why can't they pass a bill that would permit the export of natural gas, lng? to me whether you're republican or democrat, politics stops at the water's edge. i have done everything i can to stay behind president obama. i think he's handled himself reasonably well. but export. why won't they just go ahead and do it? >> because democrats right now, they're on the ropes when it comes to the affordable care act. you see what happens in florida's 13th congressional district. a really struggle for them there. so what are they going to run on? they have to have -- maybe jared knows a little more. democrats have to get the base animated on things like climate change. >> the smartest things right now would be to take larry kudlow's advice, stop talking about the affordable care act and start talking about exporting energy because actually the obama -- you guys might not like, this but the energy record under the obama administration has been very strong. by the way, i would also like to see an infrastructure bill, a transportation bill. we should invest in more infrastructure. >> pipeline infrastructure. including keystone. >> my point is that this is
something that democrats and republicans have historically agreed upon. stop fighting about the affordable care act -- >> but you know what? >> give up fighting on the affordable care. surrender before the affordable care act. and then we can move on to the environment. >> the next big step on the oil and gas revolution, which is the biggest economic story out there, so much of that oil and gas is on public lands, and that's where president obama is, not allowing the kind of development we need. you know, in three or four years we could be exporting oil and gas rather than importing. >> we are now net exports of oil and gas products. >> i'm talking about oil. >> the other thing is actually you wrote about this, and we talked about it at that baxter radio show. but jimmy p., you've got this epa and other agencies, so they want to preserve birds. and by preserving certain -- i love birds, but if birds mean fencing off millions of acres of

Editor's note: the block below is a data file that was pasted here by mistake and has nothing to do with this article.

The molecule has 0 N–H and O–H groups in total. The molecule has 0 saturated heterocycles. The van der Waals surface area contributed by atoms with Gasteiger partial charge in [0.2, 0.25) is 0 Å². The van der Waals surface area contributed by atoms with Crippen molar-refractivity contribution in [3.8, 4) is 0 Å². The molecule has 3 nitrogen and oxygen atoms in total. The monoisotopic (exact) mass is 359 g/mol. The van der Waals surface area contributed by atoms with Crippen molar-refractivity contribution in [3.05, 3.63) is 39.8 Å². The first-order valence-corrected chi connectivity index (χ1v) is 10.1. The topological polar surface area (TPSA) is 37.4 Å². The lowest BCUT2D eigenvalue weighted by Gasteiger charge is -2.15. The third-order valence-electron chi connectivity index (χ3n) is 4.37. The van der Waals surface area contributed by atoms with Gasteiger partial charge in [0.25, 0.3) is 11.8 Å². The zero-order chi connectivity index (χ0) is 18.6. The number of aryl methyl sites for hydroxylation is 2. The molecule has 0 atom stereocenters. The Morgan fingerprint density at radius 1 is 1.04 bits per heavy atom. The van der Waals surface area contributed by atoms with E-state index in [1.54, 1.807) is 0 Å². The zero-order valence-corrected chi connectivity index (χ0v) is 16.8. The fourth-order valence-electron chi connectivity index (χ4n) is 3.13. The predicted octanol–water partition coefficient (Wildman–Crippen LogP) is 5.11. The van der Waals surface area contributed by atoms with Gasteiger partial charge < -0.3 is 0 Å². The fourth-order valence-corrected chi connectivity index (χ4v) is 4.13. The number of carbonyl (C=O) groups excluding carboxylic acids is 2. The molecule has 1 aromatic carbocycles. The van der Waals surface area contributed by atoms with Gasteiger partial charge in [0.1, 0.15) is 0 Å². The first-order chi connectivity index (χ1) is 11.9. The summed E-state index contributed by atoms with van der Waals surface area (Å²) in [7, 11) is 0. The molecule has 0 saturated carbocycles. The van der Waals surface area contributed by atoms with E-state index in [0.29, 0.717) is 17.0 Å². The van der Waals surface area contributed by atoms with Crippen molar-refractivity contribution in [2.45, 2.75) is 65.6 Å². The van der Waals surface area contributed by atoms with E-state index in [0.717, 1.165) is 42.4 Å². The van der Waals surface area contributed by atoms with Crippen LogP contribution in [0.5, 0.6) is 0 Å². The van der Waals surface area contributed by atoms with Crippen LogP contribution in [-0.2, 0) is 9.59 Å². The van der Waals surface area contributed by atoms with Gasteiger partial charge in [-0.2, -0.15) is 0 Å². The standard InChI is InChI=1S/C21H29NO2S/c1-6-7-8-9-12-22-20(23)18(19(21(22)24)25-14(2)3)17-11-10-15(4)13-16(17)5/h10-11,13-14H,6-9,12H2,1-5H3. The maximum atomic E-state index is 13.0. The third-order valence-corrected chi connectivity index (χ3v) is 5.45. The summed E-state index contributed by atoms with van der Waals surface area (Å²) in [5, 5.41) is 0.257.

land that could be used to frac for oil and particularly natural gas i don't love birds so much. epa wants to close down the coal business, basically. and some people argue that the coal business has improved and reduced its carbon content and we could export a lot of coal. these are things, i mean, it's driving me crazy. >> listen, instead of treating this energy revolution as an out of the blue amazing gift, they treat it like one of those gifts at christmas when they get the fruitcake or something. it's a fruitcake, can i give it back? they want to give this gift back that is really key to american prosperity, that we can get this economy finally growing. i'd say 3% at this point. >> these are $100,000 jobs. >> these are good blue-collar jobs. >> i think the idea that the first -- for the first time in 60 years over the obama administration's term we are net exporters of petroleum products -- >> i've got to get out. >> i think the president has -- >> the president is great at taking credit. i would too. but he had nothing to do with